Thrillers for a Quick Fix

Nothing like a fast paced page-turner to get me motivated these days. Chris Bohjalian delivered again with The Hour of the Witch and Laura Dave with The Last Thing He Told Me.

Although “witch” is in the title and the setting is witch-ridden New England, the Hour of the Witch was more of a feminist approach in dealing with an abusive husband. Divorce was not easy back in colonial times, but living with a monster was not an option for Mary Deerfield, especially after her drunken husband drives a three-pronged fork into her hand. Of course, the elders decide she must either live with it or be labelled a witch. Sometimes, being a witch isn’t a bad alternative. A great story from one of my favorite storytellers. I finished it in a day.

In The Last Thing He Told Me, Hannah Hall finds herself in a twisted plot as she tries to escape FBI agents and U.S, Marshalls with her teenage stepdaughter after her husband disappears. Turns out he is not who she thought he was, and you will keep reading to find out not only why he is hiding but what he did in his past. True love prevails in the end, and I had to read this in one setting to find out how.

Next on my wild and frenzied ride through satisfying fast reads is Cynthia D’Aprix new book. Remember the author who caused a controversy when she sold her debut novel “The Nest” to a publisher for a seven figure deal? Turns out she’s not a one-hit-wonder. Her new book Good Company promises another good read. ” On the day of her daughter’s high school graduation, happily married Flora Mancini is looking for an old photograph when she discovers an envelope containing her husband’s wedding ring – the one he said he lost over a decade ago.”

What scintillating fast reads are you reading these days?

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Gothic Thrillers: The Guest List and The Sea of Lost Girls

For now, I am content with easy mysteries and psychological thrillers; I just finished reading The Guest List by Lucy Foley and The Sea of Lost Girls by Carol Goodman.  Both reminded me of Lianne Moriarty’s Big Little Lies with a cast of women betrayed by a male villain, who satisfyingly  gets his at the end – with a surprise twist.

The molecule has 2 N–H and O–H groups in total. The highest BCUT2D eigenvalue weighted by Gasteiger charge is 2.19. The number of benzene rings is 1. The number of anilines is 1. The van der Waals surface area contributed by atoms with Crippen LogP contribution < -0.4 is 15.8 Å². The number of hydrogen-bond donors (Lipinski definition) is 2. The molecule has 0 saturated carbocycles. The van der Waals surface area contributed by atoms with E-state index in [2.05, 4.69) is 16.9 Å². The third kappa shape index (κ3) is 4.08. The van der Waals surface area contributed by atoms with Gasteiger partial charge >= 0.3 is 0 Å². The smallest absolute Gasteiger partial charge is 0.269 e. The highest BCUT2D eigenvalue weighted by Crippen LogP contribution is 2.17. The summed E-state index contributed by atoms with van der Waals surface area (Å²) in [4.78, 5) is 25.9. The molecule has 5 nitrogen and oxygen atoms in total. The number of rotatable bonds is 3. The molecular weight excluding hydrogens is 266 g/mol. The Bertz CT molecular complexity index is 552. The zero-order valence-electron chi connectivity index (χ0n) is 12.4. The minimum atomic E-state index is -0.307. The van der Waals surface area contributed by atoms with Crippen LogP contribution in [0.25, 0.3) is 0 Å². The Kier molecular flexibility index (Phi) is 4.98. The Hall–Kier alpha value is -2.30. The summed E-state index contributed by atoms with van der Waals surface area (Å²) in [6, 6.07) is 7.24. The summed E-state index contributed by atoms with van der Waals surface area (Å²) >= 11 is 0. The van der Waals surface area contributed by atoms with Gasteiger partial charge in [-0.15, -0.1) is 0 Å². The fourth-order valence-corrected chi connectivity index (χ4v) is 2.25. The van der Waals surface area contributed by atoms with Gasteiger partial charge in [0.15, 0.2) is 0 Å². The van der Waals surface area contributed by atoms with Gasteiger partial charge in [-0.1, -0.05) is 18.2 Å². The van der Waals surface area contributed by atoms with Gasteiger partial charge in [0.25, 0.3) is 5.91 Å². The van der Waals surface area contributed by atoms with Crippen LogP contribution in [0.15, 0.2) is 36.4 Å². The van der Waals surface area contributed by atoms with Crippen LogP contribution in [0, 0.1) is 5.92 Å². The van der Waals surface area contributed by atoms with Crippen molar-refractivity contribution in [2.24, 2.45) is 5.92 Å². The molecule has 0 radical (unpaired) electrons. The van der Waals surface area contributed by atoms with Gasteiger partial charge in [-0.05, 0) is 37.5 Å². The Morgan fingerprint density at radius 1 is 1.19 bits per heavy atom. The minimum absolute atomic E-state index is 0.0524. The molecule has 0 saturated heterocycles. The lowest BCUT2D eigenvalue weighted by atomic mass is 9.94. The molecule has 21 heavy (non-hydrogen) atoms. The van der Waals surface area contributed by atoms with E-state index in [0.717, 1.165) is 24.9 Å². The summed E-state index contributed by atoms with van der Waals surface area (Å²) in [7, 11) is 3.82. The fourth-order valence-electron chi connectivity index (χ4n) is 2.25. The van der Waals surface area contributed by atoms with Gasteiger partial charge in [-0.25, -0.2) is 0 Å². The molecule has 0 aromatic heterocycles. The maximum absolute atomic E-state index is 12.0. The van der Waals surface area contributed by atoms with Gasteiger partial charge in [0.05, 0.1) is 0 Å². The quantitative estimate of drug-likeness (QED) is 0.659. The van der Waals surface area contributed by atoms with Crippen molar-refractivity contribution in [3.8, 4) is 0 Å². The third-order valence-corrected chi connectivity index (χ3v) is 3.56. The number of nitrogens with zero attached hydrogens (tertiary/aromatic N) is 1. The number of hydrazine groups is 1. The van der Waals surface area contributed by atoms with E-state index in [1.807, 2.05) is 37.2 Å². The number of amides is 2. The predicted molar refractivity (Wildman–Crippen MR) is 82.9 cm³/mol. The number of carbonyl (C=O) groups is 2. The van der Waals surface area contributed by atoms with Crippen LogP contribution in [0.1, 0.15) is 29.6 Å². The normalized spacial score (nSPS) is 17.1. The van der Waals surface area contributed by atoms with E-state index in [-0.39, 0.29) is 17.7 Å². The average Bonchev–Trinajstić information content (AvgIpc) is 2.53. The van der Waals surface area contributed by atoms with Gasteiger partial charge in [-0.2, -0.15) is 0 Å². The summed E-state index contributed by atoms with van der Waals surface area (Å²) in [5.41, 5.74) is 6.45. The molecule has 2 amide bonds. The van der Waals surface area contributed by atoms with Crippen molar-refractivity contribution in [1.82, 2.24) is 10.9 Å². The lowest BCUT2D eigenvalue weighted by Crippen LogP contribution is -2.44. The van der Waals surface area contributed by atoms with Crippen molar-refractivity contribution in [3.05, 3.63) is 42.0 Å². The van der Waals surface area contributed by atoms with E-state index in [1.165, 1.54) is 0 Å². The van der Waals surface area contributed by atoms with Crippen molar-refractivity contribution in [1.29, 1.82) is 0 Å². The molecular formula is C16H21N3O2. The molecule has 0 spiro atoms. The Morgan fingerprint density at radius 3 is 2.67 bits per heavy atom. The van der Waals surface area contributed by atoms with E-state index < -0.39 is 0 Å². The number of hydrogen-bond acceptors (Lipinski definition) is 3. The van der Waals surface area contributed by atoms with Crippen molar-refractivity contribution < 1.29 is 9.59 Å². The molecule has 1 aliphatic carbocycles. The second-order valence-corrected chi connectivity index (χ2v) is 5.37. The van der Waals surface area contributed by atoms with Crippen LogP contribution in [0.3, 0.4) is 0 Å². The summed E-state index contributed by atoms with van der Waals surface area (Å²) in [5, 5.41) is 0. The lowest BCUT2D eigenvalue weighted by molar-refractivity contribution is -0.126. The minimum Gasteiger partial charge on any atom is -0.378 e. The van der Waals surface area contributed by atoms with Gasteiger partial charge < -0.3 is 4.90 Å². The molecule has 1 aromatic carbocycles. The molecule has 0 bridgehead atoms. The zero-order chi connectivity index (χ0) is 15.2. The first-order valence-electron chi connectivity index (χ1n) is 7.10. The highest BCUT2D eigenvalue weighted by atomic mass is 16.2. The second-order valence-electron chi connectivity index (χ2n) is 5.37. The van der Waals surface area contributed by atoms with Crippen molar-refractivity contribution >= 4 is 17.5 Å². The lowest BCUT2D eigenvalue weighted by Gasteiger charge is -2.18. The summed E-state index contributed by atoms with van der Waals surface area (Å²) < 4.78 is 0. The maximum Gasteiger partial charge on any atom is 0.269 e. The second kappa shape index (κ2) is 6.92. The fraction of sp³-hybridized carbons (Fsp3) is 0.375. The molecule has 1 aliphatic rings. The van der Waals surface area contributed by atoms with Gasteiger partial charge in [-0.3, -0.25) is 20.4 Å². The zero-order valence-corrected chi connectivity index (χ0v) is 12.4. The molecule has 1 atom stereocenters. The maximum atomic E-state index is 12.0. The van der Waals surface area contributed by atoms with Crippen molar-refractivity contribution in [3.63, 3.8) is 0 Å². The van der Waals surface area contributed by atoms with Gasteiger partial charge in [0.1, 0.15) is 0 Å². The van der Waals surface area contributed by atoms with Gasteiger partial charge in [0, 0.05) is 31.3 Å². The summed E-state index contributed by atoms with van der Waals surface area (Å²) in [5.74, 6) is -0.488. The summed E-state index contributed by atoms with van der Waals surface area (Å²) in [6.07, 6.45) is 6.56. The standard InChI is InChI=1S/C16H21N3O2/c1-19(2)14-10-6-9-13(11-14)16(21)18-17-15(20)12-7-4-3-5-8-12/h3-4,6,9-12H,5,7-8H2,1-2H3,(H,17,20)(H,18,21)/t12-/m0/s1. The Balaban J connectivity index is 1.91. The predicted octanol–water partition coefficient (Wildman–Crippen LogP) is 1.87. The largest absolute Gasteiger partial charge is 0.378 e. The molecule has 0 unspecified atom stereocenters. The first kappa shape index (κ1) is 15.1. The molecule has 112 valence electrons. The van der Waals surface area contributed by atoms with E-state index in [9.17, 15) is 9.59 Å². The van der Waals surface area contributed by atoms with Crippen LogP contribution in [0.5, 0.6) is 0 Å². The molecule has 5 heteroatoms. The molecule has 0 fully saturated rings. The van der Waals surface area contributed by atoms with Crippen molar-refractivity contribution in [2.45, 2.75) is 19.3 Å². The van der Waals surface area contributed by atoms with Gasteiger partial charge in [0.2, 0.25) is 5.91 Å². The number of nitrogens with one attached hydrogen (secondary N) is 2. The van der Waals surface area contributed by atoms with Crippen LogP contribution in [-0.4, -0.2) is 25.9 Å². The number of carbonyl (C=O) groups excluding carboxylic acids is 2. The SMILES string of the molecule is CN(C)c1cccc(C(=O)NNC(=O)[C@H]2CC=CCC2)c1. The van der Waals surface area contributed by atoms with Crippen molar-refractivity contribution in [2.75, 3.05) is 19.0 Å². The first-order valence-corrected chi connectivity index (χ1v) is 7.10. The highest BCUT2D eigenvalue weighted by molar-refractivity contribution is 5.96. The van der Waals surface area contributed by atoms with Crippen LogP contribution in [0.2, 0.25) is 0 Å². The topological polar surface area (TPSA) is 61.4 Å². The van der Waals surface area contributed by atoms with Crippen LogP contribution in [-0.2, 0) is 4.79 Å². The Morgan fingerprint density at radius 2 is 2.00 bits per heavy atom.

The Sea of Lost Girls

Goodman’s tales are old friends; I’ve read The Lake of Dead Languages (2001) through to The Widow’s House (2017).  The Sea of Lost Girls has her usual Gothic flavor, set in an academic setting, this time in an old boarding school in Maine, with a haunting past of dead girls and ghosts.  Tess, the heroine and former student, returns as a teacher with a past.  A young girl is murdered near the beach with suspects ranging from the heroine’s son to her former lover and her husband.  Goodman weaves the psychological thriller around the lives of past abuses and present day secrets.  A fun and quick read.

The Guest List

Foley’s The Guest List has a wedding fueling its thrills and a remote Irish island provides the chills. The horror on the night of the wedding jolts the opening, and the rest of the story backtracks to lead the reader to the big reveal.

The groom is a handsome TV star, but slowly his chiseled looks take on the aura of a Dorian Gray.  His college buddies confirm his background and lurid past, as they party as the guests from hell.  Five narrators, each marking separate chapters, slowly weave the story to its surprise ending: the wedding planner and owner of the island, the bride, her young half sister and bridesmaid, the best man and old college buddy of the groom, and Hannah, the wife of Charlie, former lover of the bride.  The story evolves slowly, giving the reader time to assimilate the characters and try to guess the victim as well as the murderer, but it was a surprise to me.  Fun and satisfying.

The Suspect

9781101990513  I have an App on my phone called Libby, my link to ebooks on my library system.  I often browse and intermittently find books, but sometimes Libby magically produces an ebook I’d forgotten I ordered.  Fiona Barton’s The Suspect caught my eye when it was first published in January.  By now, most of you have probably read it but no spoilers here just in case.

Every parent’s nightmare may be having their teen age girls go backpacking in Thailand on their own, and when the two young girls in Barton’s story, Alex and Rosie, suddenly disappear, their parents are notably frantic.  The story connects  the lives of the families with both a newspaper reporter, Kate Waters, whose son is also in Thailand working through a break from law school, and with the detective on the case.